Regardless of the results of the vote on the reform bill, we need to intensify our efforts to inform the public. Health care justice in America is ultimately their decision.

Stealth group, backed by drug and insurance companies, selects Arizona as testing ground for ballot initiative campaign against Medicare for All, government mandates

By Chris Gray

An Arizona ballot measure to forbid government-mandated health care was voted down two years ago, but it’s back as part of a much larger national campaign this time around. The proponents’ main target? Single-payer, universal health care.

A statement by the American Legislative Exchange Council denounces the insurance mandates proposed by Congress and the Obama administration, but the bulk of the group’s news release in pushing for “freedom of choice” makes it clear that the real target is publicly financed universal health care, commonly referred to as a single-payer system or an improved Medicare for all.

“ALEC’s Freedom of Choice in Health Care Act ensures a person’s right to pay directly for medical care,” states a release from the American Legislative Exchange Council or ALEC, a national right-wing, pro-industry group. “[The] Act will prevent patients from being enrolled in a single-payer health system that will simultaneously pay for everyone’s health care and limit access to it.”

The council’s “Freedom of Choice in Health Care” proposal was drawn up with the support of corporate supporters PhRMA (the trade association of the large drug companies), Johnson & Johnson, and the Blue Cross Blue Shield Association.

The Arizona ballot measure, which is also a concurrent resolution in the state’s House, has strong similarities to ALEC’s draft resolution, which was written with the guidance of Joan Gardner of Blue Cross Blue Shield, an insurance lobby group that publicly pressured Obama to mandate private insurance for all Americans. Even as it continues to support the federal mandates publicly (while arguing the penalties for noncompliance be higher), Blue Cross Blue Shield has been working to undermine the administration’s bill, along with the prospects for single-payer legislation, through the stealth campaign of the American Legislative Exchange Council.

The original “Freedom to Choose Act” in 2008 was boosted primarily by a group called Medical Choice for Arizona, headed by Eric Novack, an orthopedic surgeon in Glendale, Ariz., who had teamed up with conservative groups like the Phoenix-based Goldwater Institute. Its unsuccessful campaign received over $400,000 in donations, much of it from out of state.

The current measure is once again being backed by Novack’s group, which has been renamed Arizonans for Health Care Freedom, in alliance with ALEC and others. The statewide ballot initiative, which would amend Arizona’s constitution, will appear on the Nov. 2 ballot.

ALEC stepped in to support the second go-round not long after Americans elected Barack Obama president on a platform of health care reform. ALEC hopes to use Arizona as a model to block universal health programs across the nation.

The attack on single payer in ALEC’s campaign could be seen as a sign that ALEC views state-based single-payer campaigns as a credible threat to the private insurance companies that help fund the organization. Several states where the ALEC legislation is being introduced have strong single-payer movements that could greatly cut into private insurance company profits if a publicly financed health plan gets passed in those states.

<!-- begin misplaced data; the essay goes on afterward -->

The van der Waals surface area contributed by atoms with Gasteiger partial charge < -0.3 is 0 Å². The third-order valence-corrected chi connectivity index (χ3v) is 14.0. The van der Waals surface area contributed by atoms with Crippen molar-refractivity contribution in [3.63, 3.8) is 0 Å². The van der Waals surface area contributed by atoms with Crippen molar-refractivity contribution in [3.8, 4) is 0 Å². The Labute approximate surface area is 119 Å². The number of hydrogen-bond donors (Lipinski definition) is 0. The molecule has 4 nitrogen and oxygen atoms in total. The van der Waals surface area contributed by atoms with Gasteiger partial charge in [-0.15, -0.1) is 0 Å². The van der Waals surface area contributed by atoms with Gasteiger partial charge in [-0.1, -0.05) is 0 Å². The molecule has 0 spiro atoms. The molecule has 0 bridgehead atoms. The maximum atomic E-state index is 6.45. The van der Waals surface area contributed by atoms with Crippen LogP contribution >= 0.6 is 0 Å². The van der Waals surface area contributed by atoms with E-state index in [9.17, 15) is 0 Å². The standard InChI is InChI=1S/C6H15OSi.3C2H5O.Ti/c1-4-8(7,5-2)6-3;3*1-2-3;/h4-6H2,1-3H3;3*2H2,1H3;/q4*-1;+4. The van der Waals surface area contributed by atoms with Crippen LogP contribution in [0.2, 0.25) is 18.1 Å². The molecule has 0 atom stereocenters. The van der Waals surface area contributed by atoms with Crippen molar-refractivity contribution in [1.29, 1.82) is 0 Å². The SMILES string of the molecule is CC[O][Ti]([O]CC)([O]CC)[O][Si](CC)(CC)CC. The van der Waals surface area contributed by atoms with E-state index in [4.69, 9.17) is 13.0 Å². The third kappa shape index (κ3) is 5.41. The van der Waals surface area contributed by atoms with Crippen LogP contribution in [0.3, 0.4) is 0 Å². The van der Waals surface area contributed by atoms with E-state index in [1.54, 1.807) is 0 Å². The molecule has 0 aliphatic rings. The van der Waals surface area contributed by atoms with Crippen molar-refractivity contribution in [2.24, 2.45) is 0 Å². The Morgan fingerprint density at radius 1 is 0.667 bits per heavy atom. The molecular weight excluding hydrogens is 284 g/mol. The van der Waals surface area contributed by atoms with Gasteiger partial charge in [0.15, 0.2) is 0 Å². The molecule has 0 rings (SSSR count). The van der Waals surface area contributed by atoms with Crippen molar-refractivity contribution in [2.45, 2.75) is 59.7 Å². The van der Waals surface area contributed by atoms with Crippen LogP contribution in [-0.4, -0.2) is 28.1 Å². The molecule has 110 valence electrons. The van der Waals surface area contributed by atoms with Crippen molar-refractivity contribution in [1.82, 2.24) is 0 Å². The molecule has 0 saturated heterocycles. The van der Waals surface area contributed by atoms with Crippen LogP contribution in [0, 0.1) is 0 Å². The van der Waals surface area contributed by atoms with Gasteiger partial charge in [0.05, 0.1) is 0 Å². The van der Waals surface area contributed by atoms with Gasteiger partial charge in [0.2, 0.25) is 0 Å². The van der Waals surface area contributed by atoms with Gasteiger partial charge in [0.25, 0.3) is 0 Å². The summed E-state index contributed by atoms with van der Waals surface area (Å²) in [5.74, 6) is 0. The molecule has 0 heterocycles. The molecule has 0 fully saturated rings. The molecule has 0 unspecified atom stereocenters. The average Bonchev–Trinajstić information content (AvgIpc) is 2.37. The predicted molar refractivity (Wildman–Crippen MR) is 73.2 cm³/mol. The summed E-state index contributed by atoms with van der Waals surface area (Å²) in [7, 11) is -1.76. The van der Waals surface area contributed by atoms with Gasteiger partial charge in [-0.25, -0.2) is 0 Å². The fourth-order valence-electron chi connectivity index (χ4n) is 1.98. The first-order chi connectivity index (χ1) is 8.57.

Supporters of ALEC’s Freedom of Choice in Health Care Act argue that the bill is all about the “right to choose” one’s health care coverage. However, if such a bill were enacted in Arizona, its residents would still be unable to freely choose their doctor or hospital. Their choices would be restricted by the private health plan they belong to, plans which themselves are becoming increasingly unaffordable.

In contrast, one of the hallmarks of the single-payer proposal is the guarantee that patients will have full freedom to choose their doctor, hospital or other provider.

The Orwellian title of the bill — “Freedom of Choice in Health Care Act” — is another ALEC hallmark. Much of ALEC’s previous work has involved opposing environmental protection legislation. The deceptively named Environmental Good Samaritan Act, Groundwater Protection Act and the Environmental Literacy Improvement Act were all designed to weaken environmental laws in favor of industry and curtail the regulatory powers of the Environmental Protection Agency.

The council has managed to stay well under the radar of the mainstream media, passing as advocates of “limited government and free markets” in a recent New York Times article. But, in fact, the council is much less concerned with limited government than with bolstering the business interests that fund the tax-exempt organization and vote on its proposals, according to the Nieman Foundation at Harvard University.

ALEC was founded by Paul Weyrich of the Heritage Foundation in 1973 to offer sample legislation to conservative state legislators who would support ALEC’s industry backers. Legislators pay nominal dues to receive trips to conferences as well as model legislation, written courtesy of the big corporations that finance the council. Officially a legislators’ association, membership dues account for only 1 percent of the group’s funding, while donations come from corporations like ExxonMobil and Philip Morris make up much of the balance of the group’s $5 million budget.